What Is a Nonelective Contribution?

Nonelective contributions are funds employers choose to direct toward their eligible workers' employer-sponsored retirement plans regardless if employees make their own contributions. These contributions come directly from the employer and are not deducted from employees' salaries. 

This distinction separates a nonelective contribution from a matching contribution, which an employer makes depending on how much money is deducted from an employee's salary and directed into their employer-sponsored retirement plan. 

Key Takeaways

  • Nonelective contributions are employer contributions to an employee's retirement plan, regardless of the employee's contribution.
  • Nonelective contributions benefit employees since they can save more for retirement than they could do by themselves.
  • Nonelective contributions are issued at the discretion of the employer and can change at any time.
  • Contributions of this type can gain an employer IRS "safe harbor" protections.

Understanding Nonelective Contributions

Nonelective contributions can vary. For example, a company can choose to contribute 3% of each employee's salary toward their employer-sponsored retirement plan. If an employee earns $50,000 per year, the employer would be contributing $1,500 per year.

Employers are free to change the contribution rates as they see fit for their organizations. However, nonelective contributions can not exceed the annual contribution limits set by the Internal Revenue Service (IRS). The total annual amount that can be contributed to a defined-contribution plan, such as a 401(k) in 2020 is $57,000, while in 2021, the limit is $58,000.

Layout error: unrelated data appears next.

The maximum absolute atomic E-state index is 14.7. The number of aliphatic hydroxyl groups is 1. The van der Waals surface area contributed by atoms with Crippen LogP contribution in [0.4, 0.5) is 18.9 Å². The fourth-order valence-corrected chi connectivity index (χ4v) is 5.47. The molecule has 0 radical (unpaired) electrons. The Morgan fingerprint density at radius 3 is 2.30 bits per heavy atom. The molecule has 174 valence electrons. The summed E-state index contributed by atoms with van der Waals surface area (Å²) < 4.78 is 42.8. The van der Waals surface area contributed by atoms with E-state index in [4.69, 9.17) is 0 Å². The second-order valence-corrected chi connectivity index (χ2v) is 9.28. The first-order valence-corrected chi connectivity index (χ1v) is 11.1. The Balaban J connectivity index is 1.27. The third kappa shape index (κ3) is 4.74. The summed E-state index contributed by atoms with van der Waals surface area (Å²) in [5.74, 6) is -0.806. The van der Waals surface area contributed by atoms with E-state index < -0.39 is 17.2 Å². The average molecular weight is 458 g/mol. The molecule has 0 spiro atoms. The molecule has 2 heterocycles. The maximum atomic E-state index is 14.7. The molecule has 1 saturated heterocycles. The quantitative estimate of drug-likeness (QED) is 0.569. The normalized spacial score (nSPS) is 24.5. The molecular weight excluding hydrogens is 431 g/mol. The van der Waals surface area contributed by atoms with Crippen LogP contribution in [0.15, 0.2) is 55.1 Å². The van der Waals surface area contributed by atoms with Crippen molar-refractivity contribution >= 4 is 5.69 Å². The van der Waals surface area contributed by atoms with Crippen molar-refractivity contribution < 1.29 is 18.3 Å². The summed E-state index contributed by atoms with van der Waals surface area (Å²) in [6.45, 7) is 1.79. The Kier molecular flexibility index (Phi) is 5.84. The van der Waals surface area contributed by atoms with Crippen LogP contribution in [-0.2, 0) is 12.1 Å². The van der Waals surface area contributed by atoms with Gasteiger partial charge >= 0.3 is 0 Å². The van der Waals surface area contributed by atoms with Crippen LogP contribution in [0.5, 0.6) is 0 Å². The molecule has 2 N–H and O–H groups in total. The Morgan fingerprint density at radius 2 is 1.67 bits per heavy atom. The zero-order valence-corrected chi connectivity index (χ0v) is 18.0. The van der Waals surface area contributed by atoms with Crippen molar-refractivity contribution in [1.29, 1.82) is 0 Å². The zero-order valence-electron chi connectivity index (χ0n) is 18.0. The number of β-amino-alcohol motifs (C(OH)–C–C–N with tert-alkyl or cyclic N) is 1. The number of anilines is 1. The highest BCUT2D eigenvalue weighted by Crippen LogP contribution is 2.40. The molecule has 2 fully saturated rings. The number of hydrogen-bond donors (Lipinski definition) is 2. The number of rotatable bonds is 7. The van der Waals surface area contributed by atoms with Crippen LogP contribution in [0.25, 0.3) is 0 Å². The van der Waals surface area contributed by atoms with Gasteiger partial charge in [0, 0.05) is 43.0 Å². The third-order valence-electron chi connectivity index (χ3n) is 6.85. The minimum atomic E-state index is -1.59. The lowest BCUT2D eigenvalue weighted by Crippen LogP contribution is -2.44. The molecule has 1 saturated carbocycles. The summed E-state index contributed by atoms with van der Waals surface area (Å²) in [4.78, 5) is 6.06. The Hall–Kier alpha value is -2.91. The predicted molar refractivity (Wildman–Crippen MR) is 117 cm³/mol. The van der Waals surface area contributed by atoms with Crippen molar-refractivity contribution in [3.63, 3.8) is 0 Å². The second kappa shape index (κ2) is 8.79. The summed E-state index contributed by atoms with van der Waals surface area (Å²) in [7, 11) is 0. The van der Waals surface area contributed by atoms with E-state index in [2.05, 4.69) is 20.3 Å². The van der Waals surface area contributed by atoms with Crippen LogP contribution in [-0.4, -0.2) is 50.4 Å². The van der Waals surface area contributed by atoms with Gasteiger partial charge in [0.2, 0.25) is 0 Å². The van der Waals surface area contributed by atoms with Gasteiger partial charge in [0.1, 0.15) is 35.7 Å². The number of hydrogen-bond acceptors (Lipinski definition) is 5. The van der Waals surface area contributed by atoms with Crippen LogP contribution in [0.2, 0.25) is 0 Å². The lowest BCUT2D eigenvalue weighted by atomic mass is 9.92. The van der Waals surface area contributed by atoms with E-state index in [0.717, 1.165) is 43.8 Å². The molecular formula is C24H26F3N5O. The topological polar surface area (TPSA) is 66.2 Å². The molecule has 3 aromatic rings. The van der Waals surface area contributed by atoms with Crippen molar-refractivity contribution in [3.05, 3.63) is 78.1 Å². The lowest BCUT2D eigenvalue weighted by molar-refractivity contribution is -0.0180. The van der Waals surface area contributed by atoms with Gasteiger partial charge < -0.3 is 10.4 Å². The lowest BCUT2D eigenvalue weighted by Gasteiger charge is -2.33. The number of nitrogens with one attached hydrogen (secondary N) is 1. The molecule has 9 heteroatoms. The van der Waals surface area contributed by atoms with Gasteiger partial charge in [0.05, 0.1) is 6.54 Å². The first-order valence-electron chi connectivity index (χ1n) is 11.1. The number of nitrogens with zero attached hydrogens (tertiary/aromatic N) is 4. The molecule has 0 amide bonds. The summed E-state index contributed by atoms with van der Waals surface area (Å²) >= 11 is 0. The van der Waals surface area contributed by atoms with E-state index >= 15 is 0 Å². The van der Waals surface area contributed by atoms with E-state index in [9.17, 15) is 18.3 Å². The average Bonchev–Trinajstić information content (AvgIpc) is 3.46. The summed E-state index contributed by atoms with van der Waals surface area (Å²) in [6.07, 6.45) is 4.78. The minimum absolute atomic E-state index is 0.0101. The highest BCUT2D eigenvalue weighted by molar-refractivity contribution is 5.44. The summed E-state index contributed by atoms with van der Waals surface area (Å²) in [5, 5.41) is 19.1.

Advantages of Nonelective Contributions

There are advantages to an employer by making nonelective contributions. Nonelective contributions are tax-deductible, and they can encourage more employees to participate in the company's retirement plan. The decision to offer fully-vested nonelective contributions can also provide retirement plans with Safe Harbor protection, which exempts plans from government-mandated nondiscrimination testing.

The IRS administers these tests to make sure plans are designed to benefit all employees instead of favoring highly-compensated ones. Making nonelective contributions can help employers meet this goal while also remaining compliant with government rules.

To be granted safe harbor by the IRS, employers' nonelective contributions must be at least 3%. Before the end of the plan year, a company can decide to elect Safe Harbor provisions like making nonelective contributions for the following year. They can also decide to elect Safe Harbor provisions for the year generally 30 days before the end of the plan year.

Disadvantages of Nonelective Contributions

Offering nonelective contributions could come with additional administrative costs, and it may not be feasible for all employers. Making nonelective contributions also means flowing money into default funds for employees who don't manually enroll in a plan and select a fund or make contributions. As fiduciary plan sponsors, employers would need to take due-diligence in selecting these funds.

To make this simpler, the Pension Protection Act of 2006 outlined its qualified default investment alternatives (QDIAs) and how employers can enroll workers in these funds while gaining Safe Harbor protection. QDIAs are defined as target-date funds (TDFs) or lifecycle funds, balanced funds, and professionally managed accounts.

However, a TDF should not be viewed as a definitive option that would meet the needs of all employees. Employers still need to take a thorough look at their workforce to determine appropriate plan menu funds and QDIAs to remain compliant with government regulations and to help employees secure a comfortable retirement.